How to approach designing a multi-stakeholder governance model 

Designing a multi-stakeholder governance system is not easy. In doing so, three key elements should be considered. 

  1. Complete representation: How to determine which stakeholders are represented?

DAOs should think carefully about which stakeholders bring unique expertise to a project. Builders, for example, are often underrepresented but bring critical perspectives about the systems underlying a project, the viability of initiatives, and what it takes to drive impact.

Some DAOs may also look to recognize community members, or “Citizens,” as Optimism has done. By granting voting weight to more active and engaged stakeholders who embrace a sense of civic duty toward a project, those who are most likely to make decisions in alignment with the project’s mission and values have their voices heard. The million-dollar question is how to measure these subjective factors. Experimentation in credential-based voting is going to be industry-defining in this area.

  1. Dynamic representation: How does representation evolve?

Projects and organizations constantly evolve, and we know that Web3 in particular is evolving at a rapid rate. As such, governance models can’t be designed too rigidly. Systems need flexibility to ensure they can adapt to reflect the long-term reality of a project or organization as it grows and develops. 

If representation doesn’t evolve over time with the DAO, it can make it easier or harder for stakeholders to earn voting rights. This could compromise the DAO’s security in the former case or limit the DAO’s growth in the latter.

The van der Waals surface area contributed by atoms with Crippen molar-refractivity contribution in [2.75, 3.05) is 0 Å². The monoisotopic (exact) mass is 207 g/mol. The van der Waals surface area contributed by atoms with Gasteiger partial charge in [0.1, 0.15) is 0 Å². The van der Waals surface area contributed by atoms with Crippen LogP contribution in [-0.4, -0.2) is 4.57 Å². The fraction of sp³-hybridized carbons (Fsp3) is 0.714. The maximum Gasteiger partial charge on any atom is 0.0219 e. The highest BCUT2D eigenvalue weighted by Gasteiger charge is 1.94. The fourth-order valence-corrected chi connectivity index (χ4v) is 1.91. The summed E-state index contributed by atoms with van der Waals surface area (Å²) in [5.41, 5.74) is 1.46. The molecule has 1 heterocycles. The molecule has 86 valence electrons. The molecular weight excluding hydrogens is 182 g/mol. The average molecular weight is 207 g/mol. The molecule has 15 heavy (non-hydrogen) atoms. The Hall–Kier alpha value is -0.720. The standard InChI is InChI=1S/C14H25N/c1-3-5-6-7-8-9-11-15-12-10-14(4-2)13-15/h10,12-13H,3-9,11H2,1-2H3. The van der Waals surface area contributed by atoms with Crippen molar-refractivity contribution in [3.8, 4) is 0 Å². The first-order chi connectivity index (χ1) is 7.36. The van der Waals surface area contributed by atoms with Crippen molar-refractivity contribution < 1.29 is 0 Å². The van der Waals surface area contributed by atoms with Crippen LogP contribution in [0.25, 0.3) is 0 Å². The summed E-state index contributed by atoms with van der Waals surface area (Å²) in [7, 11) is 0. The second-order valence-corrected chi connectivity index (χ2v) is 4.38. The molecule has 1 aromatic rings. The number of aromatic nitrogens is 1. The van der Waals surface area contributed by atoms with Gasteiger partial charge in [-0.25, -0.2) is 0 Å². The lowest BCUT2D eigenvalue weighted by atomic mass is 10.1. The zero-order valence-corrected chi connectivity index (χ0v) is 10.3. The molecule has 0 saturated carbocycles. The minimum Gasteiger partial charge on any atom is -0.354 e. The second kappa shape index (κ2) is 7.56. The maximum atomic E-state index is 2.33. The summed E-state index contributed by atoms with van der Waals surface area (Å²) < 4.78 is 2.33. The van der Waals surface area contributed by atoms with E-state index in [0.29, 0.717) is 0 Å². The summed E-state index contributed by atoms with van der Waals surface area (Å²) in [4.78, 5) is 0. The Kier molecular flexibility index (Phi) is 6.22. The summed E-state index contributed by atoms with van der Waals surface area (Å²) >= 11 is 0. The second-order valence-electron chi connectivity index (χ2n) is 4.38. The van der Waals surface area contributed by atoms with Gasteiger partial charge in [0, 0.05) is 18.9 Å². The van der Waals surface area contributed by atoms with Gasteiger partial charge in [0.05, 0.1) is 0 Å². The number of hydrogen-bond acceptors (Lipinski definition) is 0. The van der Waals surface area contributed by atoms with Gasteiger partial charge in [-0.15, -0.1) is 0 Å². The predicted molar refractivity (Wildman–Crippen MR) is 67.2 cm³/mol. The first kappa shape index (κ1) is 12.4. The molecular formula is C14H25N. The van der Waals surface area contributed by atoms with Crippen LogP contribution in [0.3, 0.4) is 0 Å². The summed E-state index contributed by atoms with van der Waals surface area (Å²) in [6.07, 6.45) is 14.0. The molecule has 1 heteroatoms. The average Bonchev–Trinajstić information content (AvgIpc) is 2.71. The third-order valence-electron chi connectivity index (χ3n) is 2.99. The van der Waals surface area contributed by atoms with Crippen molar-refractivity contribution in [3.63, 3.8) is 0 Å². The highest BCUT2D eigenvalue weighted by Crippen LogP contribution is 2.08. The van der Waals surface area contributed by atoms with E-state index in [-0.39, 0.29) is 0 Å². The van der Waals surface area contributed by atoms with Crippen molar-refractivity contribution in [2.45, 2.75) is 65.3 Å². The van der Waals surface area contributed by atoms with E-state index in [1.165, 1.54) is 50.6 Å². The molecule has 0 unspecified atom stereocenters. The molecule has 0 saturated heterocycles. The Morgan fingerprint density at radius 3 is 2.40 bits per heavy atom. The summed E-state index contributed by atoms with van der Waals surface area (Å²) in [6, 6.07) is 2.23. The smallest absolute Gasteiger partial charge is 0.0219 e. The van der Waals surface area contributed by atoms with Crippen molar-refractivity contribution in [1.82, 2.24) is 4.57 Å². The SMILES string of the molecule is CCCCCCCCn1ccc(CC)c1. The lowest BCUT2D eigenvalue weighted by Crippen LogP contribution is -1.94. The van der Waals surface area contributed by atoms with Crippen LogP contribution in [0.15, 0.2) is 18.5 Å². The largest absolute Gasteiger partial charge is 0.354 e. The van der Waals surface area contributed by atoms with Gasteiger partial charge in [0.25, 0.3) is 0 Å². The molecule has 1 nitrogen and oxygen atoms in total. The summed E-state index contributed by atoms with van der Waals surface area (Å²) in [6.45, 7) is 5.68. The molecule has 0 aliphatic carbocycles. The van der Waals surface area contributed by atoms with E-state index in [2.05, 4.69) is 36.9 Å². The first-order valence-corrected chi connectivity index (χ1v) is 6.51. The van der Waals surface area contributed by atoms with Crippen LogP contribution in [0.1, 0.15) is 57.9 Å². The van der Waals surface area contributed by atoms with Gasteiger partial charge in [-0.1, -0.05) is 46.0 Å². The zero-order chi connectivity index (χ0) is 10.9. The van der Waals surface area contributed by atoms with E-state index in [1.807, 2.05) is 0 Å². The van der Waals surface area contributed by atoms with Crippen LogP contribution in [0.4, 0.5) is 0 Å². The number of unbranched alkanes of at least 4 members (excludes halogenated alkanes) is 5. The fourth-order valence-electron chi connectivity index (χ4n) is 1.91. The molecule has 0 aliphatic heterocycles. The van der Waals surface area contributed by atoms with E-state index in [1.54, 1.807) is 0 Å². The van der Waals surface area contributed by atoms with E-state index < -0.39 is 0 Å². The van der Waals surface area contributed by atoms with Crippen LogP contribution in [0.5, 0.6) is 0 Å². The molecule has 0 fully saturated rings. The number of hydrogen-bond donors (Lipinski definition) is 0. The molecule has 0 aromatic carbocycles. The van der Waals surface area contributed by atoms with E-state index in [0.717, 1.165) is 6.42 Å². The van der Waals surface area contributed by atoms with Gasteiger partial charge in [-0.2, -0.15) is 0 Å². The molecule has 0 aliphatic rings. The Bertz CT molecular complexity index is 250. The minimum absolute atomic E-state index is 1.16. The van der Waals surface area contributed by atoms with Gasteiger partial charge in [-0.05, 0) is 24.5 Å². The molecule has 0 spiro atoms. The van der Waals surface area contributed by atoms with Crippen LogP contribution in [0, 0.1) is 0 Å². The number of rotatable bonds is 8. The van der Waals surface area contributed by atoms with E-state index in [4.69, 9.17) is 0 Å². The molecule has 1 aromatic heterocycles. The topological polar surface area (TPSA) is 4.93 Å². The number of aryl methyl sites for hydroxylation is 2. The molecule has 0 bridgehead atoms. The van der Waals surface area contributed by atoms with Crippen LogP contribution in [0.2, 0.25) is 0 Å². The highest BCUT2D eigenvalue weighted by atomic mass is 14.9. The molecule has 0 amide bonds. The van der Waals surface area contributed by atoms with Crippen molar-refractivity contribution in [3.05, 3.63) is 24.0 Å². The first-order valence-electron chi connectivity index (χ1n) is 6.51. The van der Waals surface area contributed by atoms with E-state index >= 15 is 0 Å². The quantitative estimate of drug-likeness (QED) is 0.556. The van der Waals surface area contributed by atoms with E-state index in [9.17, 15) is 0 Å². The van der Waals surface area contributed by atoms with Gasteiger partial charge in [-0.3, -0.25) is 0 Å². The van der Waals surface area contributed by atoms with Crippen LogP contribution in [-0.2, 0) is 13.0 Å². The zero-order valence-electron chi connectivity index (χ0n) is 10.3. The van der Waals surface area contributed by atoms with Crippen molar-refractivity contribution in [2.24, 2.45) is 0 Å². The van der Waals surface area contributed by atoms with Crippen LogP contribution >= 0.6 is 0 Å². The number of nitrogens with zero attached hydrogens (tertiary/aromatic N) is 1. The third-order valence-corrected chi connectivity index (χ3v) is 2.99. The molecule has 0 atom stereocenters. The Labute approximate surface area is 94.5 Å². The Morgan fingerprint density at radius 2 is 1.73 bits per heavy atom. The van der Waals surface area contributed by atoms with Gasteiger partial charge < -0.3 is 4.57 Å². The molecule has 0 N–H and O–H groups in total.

DAOs looking to leverage verified credentials or soulbound tokens should pay particular attention to how their credentials exist in time. Do they respond when a stakeholder no longer exhibits the behavior that earned them the credential in the first place? How quickly do they respond? Calibrating the difficulty level to earn credentials, and the sensitivity with which credentials are revoked will significantly impact the effectiveness of representation in a DAO over time.

  1. Balancing power among stakeholders

Different stakeholder groups bring unique and valuable perspectives. If a DAO treats stakeholders as a monolith, calibrating the balance of power between different stakeholders becomes difficult. It can help to introduce houses or branches to the DAO, each pooling a specific type of stakeholder together, with equal power to each branch. The distribution of stakeholders within a branch becomes less important as they’ll never gain more power than the other branch(es). 

Like any process of innovation within the blockchain ecosystem, the evolution of DAO governance will bring its own elements of trial and error.

Designing effective multi-stakeholder governance is not only crucial to protecting minority interests and upholding the decentralization of Web3, but it also has the potential to usher in an era in which DAOs make decisions more effectively than legacy organizations.

The development, or underdevelopment, of new models such as the proof-of-participation voting system, can be the difference between the views of those most equipped to influence the challenges and solutions of infrastructure development being heard or falling on deaf ears.

This in turn will determine how effectively, at a micro-level, DAO operations can bolster the macro-drive toward mass decentralization.